How to Freeze Green Beans and Garden Update


I last left you holding your breath about my garden progress after this just planted garden post and this post that brought us through week 4. Well here we are in week 9, and I can finally say that I have gotten something from the garden! We had our first harvest today and it was a pretty good one. It was all about the green beans, green peppers, and one yellow squash.

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Let’s catch up to how we got here. Here’s a peek at what week 5 looked like – check out our gorgeous flowers!

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With all the rain we have been getting (A TON) there wasn’t much I was doing in the garden. Thinning out plants, weeding, and a little fertilizer and bug killer were the name of the game in maintaining the garden from week 5 through week 9.

Week 6

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Week 7 – You can see that there are squash blooms and bean blooms everywhere!

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Week 8 – Green tomatoes have formed!

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Week 9 – After the picking!

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When green beans come in, they mean business. There were so many it took two people about an hour to pick them, and I’m sure there are more out there! I’m going to try to get out there to do a mid-week pick as well to stay on top of them. Since I had way more greens beans than I could ever eat, even after giving some away, I decided to store them away for winter (my frozen green beans lasted me all year from last year’s garden).

Here’s my method of freezing green beans:

1. Break off the ends of the green beans (they’re not tasty). I also break them in half to make them easier to eat.

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2. Throw them into a sink full of soapy way. You can see my system here. One side holds the ends, the other side holds the green bean bath.

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3. After washing the green beans (you’re going to want to wash off the soap), put them into boiling water for 2 minutes.

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4. After 2 minutes, transfer the beans into an ice cube bath for two minutes.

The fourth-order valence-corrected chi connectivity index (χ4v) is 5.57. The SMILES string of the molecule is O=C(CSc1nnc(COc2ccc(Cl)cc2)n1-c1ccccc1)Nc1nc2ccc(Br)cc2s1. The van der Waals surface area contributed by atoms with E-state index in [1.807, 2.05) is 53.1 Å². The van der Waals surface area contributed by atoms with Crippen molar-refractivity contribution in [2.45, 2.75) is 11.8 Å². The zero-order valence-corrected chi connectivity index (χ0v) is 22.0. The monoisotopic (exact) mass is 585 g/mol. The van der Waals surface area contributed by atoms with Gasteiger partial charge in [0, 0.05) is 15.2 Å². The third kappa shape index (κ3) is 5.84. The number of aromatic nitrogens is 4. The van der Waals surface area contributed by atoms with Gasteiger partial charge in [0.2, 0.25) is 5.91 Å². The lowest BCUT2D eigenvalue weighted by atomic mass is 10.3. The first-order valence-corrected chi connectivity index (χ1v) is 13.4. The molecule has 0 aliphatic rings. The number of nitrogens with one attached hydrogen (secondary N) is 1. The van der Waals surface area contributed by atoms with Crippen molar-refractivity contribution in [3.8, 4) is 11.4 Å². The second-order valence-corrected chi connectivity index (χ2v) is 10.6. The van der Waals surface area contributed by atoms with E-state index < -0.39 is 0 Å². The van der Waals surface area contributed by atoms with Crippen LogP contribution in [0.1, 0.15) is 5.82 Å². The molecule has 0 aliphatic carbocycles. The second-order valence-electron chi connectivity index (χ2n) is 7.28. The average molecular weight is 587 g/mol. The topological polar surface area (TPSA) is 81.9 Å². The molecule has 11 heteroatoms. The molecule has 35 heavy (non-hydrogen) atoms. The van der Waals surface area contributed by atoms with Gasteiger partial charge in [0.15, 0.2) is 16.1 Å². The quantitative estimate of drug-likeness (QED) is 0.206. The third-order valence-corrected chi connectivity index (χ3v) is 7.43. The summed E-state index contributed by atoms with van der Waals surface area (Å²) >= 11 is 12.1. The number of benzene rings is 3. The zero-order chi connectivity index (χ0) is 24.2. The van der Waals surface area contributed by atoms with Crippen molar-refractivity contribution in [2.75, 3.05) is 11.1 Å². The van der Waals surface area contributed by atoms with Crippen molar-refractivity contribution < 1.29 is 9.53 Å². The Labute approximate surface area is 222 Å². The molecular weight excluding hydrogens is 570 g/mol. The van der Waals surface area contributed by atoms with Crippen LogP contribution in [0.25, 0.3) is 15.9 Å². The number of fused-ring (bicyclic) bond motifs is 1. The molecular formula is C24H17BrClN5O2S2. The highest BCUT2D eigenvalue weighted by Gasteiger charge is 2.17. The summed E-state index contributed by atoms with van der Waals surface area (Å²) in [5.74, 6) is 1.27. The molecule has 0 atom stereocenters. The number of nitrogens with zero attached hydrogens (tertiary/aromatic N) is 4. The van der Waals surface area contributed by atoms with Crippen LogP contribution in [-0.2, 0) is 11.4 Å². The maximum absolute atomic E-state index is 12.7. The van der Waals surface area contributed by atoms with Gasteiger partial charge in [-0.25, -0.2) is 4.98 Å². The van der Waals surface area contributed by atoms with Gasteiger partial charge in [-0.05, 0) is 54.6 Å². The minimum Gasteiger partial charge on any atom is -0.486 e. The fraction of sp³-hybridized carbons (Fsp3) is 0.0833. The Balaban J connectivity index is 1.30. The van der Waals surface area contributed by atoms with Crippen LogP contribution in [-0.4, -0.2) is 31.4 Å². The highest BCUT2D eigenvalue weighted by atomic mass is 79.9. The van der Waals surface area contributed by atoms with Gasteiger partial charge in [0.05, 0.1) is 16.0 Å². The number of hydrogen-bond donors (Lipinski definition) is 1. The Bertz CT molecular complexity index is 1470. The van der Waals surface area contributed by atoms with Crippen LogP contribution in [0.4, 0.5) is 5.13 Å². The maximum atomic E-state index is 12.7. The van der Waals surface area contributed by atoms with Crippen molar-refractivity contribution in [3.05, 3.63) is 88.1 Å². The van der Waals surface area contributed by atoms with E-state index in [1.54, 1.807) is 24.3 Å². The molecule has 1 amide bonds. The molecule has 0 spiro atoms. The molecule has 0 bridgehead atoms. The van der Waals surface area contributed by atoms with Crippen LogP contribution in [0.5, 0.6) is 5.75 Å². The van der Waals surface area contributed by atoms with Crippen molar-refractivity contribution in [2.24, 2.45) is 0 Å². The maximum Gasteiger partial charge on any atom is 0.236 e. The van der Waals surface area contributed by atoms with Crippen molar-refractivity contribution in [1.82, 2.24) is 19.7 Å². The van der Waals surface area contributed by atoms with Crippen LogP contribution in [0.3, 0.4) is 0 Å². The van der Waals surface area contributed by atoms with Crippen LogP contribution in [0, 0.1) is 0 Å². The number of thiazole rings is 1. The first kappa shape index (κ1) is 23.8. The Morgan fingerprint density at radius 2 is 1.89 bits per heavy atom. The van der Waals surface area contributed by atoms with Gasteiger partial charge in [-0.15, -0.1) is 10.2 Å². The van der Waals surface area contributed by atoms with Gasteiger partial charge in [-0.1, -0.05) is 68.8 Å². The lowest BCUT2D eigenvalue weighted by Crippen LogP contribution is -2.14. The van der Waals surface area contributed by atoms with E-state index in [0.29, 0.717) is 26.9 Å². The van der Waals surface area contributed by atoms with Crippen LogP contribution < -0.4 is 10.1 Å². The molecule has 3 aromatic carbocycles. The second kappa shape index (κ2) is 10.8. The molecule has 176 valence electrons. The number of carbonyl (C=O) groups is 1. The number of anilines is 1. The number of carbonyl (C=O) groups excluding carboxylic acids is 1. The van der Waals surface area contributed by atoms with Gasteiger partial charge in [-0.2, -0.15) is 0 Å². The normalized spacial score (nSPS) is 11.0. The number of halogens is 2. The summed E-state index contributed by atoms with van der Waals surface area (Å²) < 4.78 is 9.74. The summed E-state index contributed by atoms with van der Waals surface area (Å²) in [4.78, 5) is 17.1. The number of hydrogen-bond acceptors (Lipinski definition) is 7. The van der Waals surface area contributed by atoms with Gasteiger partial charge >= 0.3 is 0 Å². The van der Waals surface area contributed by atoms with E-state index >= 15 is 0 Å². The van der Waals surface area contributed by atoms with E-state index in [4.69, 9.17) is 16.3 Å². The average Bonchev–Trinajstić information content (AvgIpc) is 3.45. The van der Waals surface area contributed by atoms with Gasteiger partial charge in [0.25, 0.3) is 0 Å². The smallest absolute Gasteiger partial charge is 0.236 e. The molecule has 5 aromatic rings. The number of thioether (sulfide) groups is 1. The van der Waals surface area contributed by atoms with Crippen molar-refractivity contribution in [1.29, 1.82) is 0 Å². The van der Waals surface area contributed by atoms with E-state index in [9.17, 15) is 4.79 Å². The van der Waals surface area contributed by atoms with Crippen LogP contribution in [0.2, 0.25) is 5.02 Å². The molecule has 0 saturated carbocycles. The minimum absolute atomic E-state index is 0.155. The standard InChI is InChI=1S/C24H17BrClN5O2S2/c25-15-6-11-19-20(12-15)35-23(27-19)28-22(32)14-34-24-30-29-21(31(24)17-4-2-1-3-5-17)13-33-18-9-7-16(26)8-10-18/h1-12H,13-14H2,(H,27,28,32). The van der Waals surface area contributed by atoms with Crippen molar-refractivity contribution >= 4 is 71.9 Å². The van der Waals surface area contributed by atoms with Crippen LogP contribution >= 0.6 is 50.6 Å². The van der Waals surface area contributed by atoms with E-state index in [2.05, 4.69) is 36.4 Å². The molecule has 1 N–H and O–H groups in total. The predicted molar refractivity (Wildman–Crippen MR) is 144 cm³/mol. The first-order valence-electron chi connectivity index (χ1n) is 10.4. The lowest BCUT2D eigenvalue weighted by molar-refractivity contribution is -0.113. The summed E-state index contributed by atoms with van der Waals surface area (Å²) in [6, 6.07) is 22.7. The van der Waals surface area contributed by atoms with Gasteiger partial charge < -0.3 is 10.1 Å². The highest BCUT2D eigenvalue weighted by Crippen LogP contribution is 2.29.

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5. Dry the beans on towels.

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6. Place them into freezer bags and pop into the freezer.

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When I’m ready to eat them I just take the amount I want out of the freezer and either steam them to eat on their own or use them in a dish. Last year they made an appearance in my green bean casserole for Thanksgiving and they were still delicious!

Oh, and as a delightful bonus in our garden are the bulbs we planted for cut flowers. You can see the two vasefuls I got today as well. There’s nothing like fresh cut flowers to brighten up a house!

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www.rappsodyinrooms.com


  • Allie

    I must be reading this wrong! You don’t actually clean your veggies with soap, do you? Especially ones that aren’t low-lying/growing (i.e., mushrooms). I am mystified!! Can you explain?? 🙂ReplyCancel

    • Haha. Nope, you aren’t reading it wrong! They were all muddy and needed to get clean. I sometimes do this with store bought ones too, just to make sure all those pesticides are off. I rinse just them really, really, really well to get rid of the soap! Even if you don’t get it all off it won’t taste good but it won’t hurt you either.ReplyCancel

      • Allie

        Wow, never heard of such a thing! Thanks for explaining! 🙂ReplyCancel

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